Genuine Curiosity

Author Dwayne Melancon is always on the lookout for new things to learn. An ecclectic collection of postings on personal productivity, travel, good books, gadgets, leadership & management, and many other things.


Caveat Mentor

Along the lines of my last post, I've been talking with some folks about business mentoring. Based on those conversations, I have a strawman set of ideas I'd like to float out there:

Mentoring is about intent

Start the relationship with your mentor understanding what each of you intends to give and get in this equation. It is even more powerful if you write down the intended results and what each person is committing to do (or not do) in the relationship.

Mentoring is not aimless conversation

Mentoring is best when focused on a particular improvement area, or a series of finite focus areas. For example, if you have one aspect of your life or skills you'd like to be coached on, decide on a goal for that area and focus on it until you consider it "done enough" to close it off, then move to the next area of focus.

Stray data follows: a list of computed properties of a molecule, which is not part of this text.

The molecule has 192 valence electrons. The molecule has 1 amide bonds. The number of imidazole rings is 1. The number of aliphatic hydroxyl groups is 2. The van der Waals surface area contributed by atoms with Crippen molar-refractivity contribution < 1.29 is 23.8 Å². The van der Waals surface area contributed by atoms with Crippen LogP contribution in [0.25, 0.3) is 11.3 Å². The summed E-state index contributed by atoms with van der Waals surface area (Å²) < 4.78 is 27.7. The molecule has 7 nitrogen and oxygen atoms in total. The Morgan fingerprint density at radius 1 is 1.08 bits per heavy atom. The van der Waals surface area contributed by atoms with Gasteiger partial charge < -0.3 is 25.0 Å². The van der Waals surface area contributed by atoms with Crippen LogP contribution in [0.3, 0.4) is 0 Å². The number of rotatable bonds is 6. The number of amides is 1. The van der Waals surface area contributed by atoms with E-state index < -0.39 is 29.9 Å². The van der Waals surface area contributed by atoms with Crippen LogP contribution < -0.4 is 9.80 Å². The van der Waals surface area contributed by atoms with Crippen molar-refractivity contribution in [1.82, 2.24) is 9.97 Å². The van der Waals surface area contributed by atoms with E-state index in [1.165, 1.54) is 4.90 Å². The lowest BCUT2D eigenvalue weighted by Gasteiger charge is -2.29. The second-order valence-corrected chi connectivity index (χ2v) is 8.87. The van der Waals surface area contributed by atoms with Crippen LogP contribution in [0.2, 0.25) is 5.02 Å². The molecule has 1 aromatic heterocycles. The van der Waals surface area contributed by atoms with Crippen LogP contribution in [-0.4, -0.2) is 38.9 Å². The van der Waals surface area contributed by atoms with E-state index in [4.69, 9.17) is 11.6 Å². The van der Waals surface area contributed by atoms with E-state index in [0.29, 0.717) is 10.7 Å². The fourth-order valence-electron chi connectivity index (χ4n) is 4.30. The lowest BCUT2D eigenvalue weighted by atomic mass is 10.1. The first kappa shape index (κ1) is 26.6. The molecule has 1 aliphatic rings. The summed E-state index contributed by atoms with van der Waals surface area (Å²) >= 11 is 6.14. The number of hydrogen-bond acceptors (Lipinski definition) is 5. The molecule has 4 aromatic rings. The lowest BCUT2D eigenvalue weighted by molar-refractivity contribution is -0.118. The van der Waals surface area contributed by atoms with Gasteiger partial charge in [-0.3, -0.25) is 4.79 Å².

Mentoring is about openness

If you are the mentor, be open and direct with the "mentee." If you are the mentee, remember that you asked for this help and try to apply what your mentor is suggesting.

It may take a while to build mutual trust, so stick with it for a bit if it feels uncomfortable at first.

Mentoring should not be vague or scary

If you are seeking a mentor, don't get too caught up in the "I'm not worthy" trap. Writing down a specific thing (or things) you would like to learn from the mentor will make this easier for both parties.

Review your objectives with your prospective mentor so they can let you know whether they can really help. 

If you are asked to be a mentor, don't get too caught up in the "I'm not worthy" trap. You're being asked out of respect (and admiration), and you probably have some good perspective to share.

Mentoring is about commitment and mutual value

Don't enter into a mentoring relationship lightly. Both sides must commit to the relationship and do their part to keep it productive and on course. In a productive mentoring relationship, you should walk away from each meeting feeling energized and supported, even though you may also feel challenged and humble.

Those are some of my observations so far. I'd love your input  on other aspects, omissions, or things you think I've gotten wrong.

Also, one of the things I haven't cracked the code on just yet:

How do you find a great mentor?

I've been fortunate in my life in that I find myself in the midst of Great people and have been able to get some great mentoring along the way. Maybe it's just "tuning my radio to the right frequency" and I listen to the mentor channel. I don't know.

For those of you that have sought your own mentors and found them, what worked?